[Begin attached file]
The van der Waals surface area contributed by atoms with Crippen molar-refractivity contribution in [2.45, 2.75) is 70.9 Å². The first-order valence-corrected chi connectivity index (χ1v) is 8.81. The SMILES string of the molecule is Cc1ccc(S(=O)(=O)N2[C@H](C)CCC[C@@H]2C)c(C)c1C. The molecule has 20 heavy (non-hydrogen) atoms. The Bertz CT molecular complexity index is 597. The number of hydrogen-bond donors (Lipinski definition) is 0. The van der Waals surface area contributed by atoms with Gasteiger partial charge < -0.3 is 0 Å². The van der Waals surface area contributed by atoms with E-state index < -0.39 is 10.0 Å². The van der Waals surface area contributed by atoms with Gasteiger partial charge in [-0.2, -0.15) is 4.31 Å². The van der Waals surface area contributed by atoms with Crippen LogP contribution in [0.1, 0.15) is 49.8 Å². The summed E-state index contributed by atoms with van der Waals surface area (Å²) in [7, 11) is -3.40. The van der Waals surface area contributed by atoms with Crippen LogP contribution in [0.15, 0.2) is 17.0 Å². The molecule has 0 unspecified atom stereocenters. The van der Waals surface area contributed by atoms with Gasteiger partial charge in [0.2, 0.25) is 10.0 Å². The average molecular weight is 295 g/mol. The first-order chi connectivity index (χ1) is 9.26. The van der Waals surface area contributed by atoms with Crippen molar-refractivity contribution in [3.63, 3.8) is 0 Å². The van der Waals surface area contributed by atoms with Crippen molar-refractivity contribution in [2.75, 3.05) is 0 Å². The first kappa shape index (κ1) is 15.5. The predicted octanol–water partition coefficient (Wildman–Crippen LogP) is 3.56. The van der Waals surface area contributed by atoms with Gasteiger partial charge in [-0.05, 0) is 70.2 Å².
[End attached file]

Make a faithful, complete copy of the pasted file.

The van der Waals surface area contributed by atoms with Crippen molar-refractivity contribution in [2.45, 2.75) is 70.9 Å². The first-order valence-corrected chi connectivity index (χ1v) is 8.81. The SMILES string of the molecule is Cc1ccc(S(=O)(=O)N2[C@H](C)CCC[C@@H]2C)c(C)c1C. The molecule has 20 heavy (non-hydrogen) atoms. The Bertz CT molecular complexity index is 597. The number of hydrogen-bond donors (Lipinski definition) is 0. The van der Waals surface area contributed by atoms with Gasteiger partial charge < -0.3 is 0 Å². The van der Waals surface area contributed by atoms with E-state index < -0.39 is 10.0 Å². The van der Waals surface area contributed by atoms with Gasteiger partial charge in [-0.2, -0.15) is 4.31 Å². The van der Waals surface area contributed by atoms with Crippen LogP contribution in [0.1, 0.15) is 49.8 Å². The summed E-state index contributed by atoms with van der Waals surface area (Å²) in [7, 11) is -3.40. The van der Waals surface area contributed by atoms with Crippen LogP contribution in [0.15, 0.2) is 17.0 Å². The molecule has 0 unspecified atom stereocenters. The van der Waals surface area contributed by atoms with Gasteiger partial charge in [0.2, 0.25) is 10.0 Å². The average molecular weight is 295 g/mol. The first-order chi connectivity index (χ1) is 9.26. The van der Waals surface area contributed by atoms with Crippen molar-refractivity contribution in [3.63, 3.8) is 0 Å². The van der Waals surface area contributed by atoms with Crippen molar-refractivity contribution in [2.75, 3.05) is 0 Å². The first kappa shape index (κ1) is 15.5. The predicted octanol–water partition coefficient (Wildman–Crippen LogP) is 3.56. The van der Waals surface area contributed by atoms with Gasteiger partial charge in [-0.05, 0) is 70.2 Å².